In the years between the late 1800s and early 1900s, for instance, indentured women workers established a forum called the Indian Women’s Committee where they could collectively challenge their multiple oppressions (Mishra 39). Human rights activist Shiasta Shameem narrates how this Committee, colloquially known as ‘the Women’s Gang’, led a series of protests against the physical, sexual and economic exploitation of indentured women in the cane belts of Fiji (274). These resistances arose out of women’s marginalised statuses as labourers, mothers and wives. The most common form of resistance involved physically confronting men who sexually violated indentured women and beating them up. Sometimes the punishment entailed pinning the overseer down and taking turns at urinating on him, or walking over him until he excreted (Naidu 19). Indentured women consciously employed, in reverse, the same tactics of violence, humiliation and degradation that they themselves were incessantly exposed to, to lay bare the impact of male violence. This method of resistance not only furthered a mutual dependence among women but also involved drawing indentured men into the ‘orbit of plantation resistance’ (Shameem 274). In this sense, the activism of indentured women in the early 1900s could not be separated from a partnership with men who shared, to borrow an expression from postcolonial theorists, ‘the experience of the politics of oppression and repression’ (Ashcroft et al. 250).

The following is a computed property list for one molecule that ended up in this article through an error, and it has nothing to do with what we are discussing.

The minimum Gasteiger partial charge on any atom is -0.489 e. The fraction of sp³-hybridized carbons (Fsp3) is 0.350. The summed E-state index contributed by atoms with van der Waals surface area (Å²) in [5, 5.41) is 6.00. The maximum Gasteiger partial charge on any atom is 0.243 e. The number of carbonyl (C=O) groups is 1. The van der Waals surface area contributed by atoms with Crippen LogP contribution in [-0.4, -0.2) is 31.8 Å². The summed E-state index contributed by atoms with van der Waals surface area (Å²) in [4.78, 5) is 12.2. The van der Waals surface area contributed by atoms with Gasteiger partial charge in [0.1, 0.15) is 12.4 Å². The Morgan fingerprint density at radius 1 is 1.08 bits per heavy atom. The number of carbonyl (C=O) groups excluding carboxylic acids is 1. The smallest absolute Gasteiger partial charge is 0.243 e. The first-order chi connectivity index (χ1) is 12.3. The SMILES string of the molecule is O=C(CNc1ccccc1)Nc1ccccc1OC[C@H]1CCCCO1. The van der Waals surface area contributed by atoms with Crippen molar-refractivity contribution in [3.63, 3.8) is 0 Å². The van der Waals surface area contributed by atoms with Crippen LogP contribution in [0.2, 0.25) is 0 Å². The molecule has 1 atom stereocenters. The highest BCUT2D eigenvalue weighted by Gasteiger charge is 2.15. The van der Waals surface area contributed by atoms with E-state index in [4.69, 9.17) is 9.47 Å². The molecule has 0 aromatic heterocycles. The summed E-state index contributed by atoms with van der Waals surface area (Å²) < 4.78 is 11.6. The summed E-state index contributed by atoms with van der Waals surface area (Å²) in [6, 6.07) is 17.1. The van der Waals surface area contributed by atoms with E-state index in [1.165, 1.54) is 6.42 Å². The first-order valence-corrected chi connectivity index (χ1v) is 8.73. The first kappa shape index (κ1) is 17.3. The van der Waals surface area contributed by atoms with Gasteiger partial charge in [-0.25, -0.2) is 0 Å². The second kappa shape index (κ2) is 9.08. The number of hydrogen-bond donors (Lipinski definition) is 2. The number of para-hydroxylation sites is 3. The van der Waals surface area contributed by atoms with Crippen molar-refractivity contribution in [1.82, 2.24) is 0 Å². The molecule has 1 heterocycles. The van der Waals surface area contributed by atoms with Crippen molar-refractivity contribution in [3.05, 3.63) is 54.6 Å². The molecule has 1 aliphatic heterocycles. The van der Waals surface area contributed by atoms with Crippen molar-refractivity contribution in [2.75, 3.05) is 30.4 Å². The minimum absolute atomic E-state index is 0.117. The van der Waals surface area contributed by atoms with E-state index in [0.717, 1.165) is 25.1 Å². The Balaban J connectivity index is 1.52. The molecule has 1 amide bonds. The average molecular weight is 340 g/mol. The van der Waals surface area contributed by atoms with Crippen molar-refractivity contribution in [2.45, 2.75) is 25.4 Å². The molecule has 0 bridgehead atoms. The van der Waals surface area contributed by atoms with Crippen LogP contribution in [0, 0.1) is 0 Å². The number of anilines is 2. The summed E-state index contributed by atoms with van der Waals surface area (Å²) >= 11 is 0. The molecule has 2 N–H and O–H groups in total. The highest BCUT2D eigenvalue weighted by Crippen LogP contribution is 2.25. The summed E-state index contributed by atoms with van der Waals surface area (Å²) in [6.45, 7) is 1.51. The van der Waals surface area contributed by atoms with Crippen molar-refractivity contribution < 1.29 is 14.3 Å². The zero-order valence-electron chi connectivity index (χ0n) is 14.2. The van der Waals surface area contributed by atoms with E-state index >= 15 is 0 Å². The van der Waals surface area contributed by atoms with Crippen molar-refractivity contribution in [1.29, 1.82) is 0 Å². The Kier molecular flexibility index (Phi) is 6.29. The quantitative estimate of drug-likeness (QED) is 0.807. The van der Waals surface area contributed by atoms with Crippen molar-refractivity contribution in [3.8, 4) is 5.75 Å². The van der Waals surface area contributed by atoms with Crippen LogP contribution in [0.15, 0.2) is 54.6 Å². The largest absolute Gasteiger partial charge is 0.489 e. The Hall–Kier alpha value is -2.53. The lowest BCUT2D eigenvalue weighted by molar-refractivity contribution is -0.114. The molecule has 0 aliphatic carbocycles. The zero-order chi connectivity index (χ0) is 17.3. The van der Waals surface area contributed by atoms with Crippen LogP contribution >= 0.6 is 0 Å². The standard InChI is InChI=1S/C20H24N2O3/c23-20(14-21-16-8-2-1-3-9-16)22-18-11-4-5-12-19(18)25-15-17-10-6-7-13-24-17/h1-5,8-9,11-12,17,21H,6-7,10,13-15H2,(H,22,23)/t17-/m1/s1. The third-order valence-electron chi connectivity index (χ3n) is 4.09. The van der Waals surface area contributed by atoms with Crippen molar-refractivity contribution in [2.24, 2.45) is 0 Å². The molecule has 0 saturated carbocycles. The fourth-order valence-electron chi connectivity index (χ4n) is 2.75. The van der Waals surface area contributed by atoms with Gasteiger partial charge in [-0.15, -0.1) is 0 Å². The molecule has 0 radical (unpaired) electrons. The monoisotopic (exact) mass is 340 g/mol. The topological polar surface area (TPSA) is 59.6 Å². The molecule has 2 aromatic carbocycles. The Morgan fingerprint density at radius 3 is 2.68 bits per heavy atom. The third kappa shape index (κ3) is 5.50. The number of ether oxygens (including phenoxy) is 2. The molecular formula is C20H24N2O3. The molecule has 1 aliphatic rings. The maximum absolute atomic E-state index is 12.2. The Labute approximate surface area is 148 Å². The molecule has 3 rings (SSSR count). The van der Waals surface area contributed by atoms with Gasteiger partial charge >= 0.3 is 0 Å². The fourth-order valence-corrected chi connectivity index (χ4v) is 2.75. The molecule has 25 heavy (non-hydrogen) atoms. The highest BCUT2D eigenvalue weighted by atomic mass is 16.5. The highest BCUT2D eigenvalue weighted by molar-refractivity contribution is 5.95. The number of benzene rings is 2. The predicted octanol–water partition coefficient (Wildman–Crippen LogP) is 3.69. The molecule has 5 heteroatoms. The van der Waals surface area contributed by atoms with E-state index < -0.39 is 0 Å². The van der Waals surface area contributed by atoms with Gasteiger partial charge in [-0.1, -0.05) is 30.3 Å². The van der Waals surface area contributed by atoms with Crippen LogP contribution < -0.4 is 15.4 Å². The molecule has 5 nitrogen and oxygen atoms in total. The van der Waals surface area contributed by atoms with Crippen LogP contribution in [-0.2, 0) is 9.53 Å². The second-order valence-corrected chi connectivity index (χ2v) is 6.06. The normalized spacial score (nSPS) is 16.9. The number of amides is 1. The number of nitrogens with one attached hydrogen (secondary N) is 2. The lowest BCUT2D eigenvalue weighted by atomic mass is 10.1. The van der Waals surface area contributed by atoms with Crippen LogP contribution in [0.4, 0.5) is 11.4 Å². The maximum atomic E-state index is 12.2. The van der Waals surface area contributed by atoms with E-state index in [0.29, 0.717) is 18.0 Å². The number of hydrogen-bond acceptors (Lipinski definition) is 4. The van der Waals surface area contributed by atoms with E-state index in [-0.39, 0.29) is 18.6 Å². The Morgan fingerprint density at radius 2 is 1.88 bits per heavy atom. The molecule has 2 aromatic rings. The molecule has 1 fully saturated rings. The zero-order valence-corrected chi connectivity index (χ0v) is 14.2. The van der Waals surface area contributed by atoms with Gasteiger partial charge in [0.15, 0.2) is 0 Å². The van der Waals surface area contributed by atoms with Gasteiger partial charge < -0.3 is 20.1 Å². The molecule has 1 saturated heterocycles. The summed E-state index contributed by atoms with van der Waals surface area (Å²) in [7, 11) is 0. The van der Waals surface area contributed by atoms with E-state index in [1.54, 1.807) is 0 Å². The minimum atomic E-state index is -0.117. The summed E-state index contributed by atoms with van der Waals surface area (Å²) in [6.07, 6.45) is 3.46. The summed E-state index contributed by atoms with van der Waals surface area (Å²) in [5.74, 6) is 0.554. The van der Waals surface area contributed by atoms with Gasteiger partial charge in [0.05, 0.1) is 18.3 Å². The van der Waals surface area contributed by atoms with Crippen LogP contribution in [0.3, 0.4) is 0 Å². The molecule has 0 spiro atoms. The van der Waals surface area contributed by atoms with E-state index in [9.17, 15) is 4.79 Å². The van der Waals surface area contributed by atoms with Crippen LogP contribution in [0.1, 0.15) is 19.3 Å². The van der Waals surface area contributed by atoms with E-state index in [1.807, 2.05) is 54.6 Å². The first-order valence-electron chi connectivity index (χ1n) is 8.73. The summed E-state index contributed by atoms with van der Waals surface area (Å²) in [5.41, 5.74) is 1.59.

The second method of resistance adopted by indentured women involved heading strikes and riots in Suva, Rewa and Navua during the 1920s. During this period, the Indian Women’s Committee spoke officially on behalf of female and male labourers. While these protests took place in the public sphere, they often intersected with issues of concern in the private sphere. In 1920, for example, The Fiji Times and Herald reported that the Indian Women’s Committee led a deputation to the Governor petitioning for higher wages and an official inquiry into escalating food prices (‘Commission to Enquire into the Cost of Living’ 7). The official representative for the deputation was Jaikumari Manilal, wife of Fiji’s first Indian barrister Dr. Manilal Maganlal. Although Jaikumari, a middle-class Indian woman and satyagarha activist trained at Gandhi’s ashram in Gujarat, wrote petitions and organised meetings and demonstrations, she was never physically present at the riots (Kelly 61). Therefore, while she was the agent that threatened the colonial order, her contribution to the 1920 strikes was very different from the physical attacks against male colonial officials led by indentured women like Fulquhar, Rahiman, Rachael, Sonia, Mungri, Kalan, Ladu, Majullah, Hansraj, Dreemal, Hanki, Dwarka, Junkaom and Etwari. At a strike on February 23, The Fiji Times and Herald reported that this group of frenzied, kava-drinking, veiled women attacked colonial officials Constable Reay and Mr. Savage with doga sticks as they chanted ‘hit, beat, kill’ (‘Indian Riot: Women the Cause’ 9). In March 1920, these women were imprisoned by the colonial government for these radical confrontations and Jaikumari was deported to India for instigating the cost of living strike and organising women into protest groups (Colonial Secretary’s Office, ‘The Select Committee’, MS No.2352). What is particularly noteworthy here is the way the fight against economic oppression was inseparable from the battle against colonialism and patriarchy.